By those wonderful coincidences I came across a lovely post by Shelley Prevost this week who talked about the way she carried her purposes through different jobs and roles to enable her to become the person she wanted to be.
'Your purpose in life has very little to do with your job' In the last four years, I've been a psychotherapist, teacher, mentor, investor, and entrepreneur. It's so tempting to say with certitude that this job or that job is my purpose. That I'm 'called' to be a counsellor, a teacher, or a CEO. But rather than using them as labels to define and decode my purpose, I now think of my roles as reflections of who I am now, in this moment in time, with these people I work and share my life with. And perhaps more importantly, these jobs are helping me become who I am supposed to be. Your purpose is to unlock--and eventually fold in--who you are becoming with who you already are. The activities that force you to grow are your calling. Learning from those activities is your purpose. Your life purpose is way too big to be filled by one role, or even one long career. If you choose wisely, your job can point you toward your purpose. Your personal evolution--becoming wiser, kinder, more curious, more YOU--is the purpose of your human experience. If you're lucky, your job might serve as the flint that sparks your growth or, as some of you know too well, it may take the form of a psychic straight jacket that's inflexible and unaccommodating. Either way, your job is a reflection of your current conditions--not the purpose itself.' Shelley Prevost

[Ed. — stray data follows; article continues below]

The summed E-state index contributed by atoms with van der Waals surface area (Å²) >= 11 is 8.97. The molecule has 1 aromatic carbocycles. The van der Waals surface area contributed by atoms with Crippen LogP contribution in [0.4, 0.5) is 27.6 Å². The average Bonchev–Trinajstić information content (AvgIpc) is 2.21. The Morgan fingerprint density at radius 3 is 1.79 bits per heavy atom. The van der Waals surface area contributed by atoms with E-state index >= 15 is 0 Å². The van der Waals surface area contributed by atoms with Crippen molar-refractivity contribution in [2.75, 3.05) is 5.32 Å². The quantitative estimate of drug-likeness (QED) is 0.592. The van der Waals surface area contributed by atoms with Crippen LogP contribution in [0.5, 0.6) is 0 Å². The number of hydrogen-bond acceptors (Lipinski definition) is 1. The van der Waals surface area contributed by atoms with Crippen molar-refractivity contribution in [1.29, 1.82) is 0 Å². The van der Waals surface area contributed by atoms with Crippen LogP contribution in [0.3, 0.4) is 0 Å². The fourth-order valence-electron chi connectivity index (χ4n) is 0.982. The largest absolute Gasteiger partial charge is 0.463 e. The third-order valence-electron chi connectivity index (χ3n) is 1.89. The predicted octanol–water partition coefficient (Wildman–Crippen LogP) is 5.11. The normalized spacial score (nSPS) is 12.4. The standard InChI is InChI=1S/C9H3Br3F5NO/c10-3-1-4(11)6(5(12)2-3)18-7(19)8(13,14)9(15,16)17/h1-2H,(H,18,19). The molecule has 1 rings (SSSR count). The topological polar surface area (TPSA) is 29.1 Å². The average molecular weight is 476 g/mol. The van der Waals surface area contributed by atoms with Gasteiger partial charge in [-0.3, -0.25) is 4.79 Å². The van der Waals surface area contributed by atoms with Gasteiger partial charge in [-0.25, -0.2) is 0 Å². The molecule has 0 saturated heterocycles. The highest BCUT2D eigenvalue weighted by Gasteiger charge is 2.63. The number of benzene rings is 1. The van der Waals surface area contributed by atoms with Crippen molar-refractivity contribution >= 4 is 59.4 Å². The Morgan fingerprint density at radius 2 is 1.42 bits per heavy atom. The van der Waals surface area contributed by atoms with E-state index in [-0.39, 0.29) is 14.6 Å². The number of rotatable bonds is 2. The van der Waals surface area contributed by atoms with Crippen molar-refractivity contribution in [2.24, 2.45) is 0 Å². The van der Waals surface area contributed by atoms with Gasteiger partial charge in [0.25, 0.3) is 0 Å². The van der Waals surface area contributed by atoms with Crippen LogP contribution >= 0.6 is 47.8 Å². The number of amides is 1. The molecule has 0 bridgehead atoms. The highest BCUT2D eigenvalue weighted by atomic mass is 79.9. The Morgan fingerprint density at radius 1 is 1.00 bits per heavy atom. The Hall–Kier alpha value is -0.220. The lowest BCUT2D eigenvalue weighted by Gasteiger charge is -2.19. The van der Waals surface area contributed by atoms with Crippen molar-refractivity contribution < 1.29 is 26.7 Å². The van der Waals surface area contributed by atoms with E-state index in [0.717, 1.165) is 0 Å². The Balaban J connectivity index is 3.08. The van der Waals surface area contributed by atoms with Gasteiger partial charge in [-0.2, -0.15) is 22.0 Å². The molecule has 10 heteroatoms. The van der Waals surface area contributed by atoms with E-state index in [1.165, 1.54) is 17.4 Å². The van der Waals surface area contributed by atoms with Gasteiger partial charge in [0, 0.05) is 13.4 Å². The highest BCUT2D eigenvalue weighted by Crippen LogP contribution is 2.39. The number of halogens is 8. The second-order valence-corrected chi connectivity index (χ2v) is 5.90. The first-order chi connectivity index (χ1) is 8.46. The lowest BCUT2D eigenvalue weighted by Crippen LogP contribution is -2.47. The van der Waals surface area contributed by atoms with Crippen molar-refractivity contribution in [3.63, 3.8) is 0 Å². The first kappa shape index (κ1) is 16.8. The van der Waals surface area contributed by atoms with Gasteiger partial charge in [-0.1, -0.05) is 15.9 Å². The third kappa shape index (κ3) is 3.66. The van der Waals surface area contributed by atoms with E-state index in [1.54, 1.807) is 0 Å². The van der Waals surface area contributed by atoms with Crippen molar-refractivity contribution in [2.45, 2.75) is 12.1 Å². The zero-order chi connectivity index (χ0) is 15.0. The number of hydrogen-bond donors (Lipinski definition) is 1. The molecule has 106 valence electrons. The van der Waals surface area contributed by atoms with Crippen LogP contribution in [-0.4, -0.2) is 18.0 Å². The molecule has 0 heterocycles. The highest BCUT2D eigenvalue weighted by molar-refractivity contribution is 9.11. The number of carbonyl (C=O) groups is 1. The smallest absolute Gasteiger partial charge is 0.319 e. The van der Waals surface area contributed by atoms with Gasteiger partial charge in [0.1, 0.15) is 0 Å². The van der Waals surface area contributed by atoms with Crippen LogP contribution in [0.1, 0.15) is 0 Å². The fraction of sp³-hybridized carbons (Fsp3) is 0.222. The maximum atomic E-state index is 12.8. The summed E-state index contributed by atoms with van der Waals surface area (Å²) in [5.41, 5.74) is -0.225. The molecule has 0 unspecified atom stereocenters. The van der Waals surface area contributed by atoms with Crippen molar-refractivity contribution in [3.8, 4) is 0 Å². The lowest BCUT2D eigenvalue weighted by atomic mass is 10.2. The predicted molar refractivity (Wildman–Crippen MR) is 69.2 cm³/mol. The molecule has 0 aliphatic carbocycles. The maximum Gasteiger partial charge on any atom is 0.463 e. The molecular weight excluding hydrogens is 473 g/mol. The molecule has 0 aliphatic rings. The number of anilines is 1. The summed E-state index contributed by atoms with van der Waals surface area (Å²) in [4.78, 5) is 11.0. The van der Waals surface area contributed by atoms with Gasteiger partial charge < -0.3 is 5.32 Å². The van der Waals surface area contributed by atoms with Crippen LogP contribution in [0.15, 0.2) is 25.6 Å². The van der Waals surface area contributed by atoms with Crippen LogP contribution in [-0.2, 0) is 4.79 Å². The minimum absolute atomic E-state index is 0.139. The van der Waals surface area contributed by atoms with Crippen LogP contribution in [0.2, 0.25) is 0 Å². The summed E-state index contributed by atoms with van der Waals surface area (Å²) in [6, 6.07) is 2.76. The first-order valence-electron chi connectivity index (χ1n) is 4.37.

How right she is. I've had five different roles / enterprises in the last 15 years and in each I have tried to pursue my purposes even though the roles have been different. In fact making the job or enterprise into something through which I felt able to fulfil my purposes and provide opportunity for creative self-expression, was and remains, a key element of my enjoyment and fulfilment in each role. In the coming week I am going to launch another enterprise - Creative Academic. Its purpose, and mine, is to support students' creative development in higher education. Looking back to 2001 I created a similar community based enterprise called the imaginative curriculum network while working for the Learning and Teaching Support Network . Both of these enterprises are, in Shelley's words, activities that force or enable me to grow and develop and give meaning, substance and purpose to my creativity. These interconnected projects underlie the fact that our purposes are too big to be filled by one role. We carry and enact them by repeatedly bringing new organisations, relationships, performances and products into existence. In this way our purposes become the real driving forces for our creative self expression. While our creativity gives meaning and substance to our purposes, its our purposes that drive our creative spirit that ultimate leads to the creation of the things twe value.
“Whether we’re artists, corporate managers, accountants or whatever, we all want to create; and we want to do it in a purposeful and meaningful way. I learned the hard way that, as agreeable an idea ‘Creativity for its own sake’ is, it’s not particularly sustainable, financially rewarding or emotionally satisfying over the long run.” Hugh MacLeod
One further thought occurs in the light of my recent exploration of the role of disruption and inflection in our lives. It seems to me that our purposes persist through disruptions and they influence our decisions that lead to inflections that take our life in a new direction.
Shelley Prevost Two Unexpected Lessons I've Learned Since Changing Careers
image source and quote
Leader Creative Academic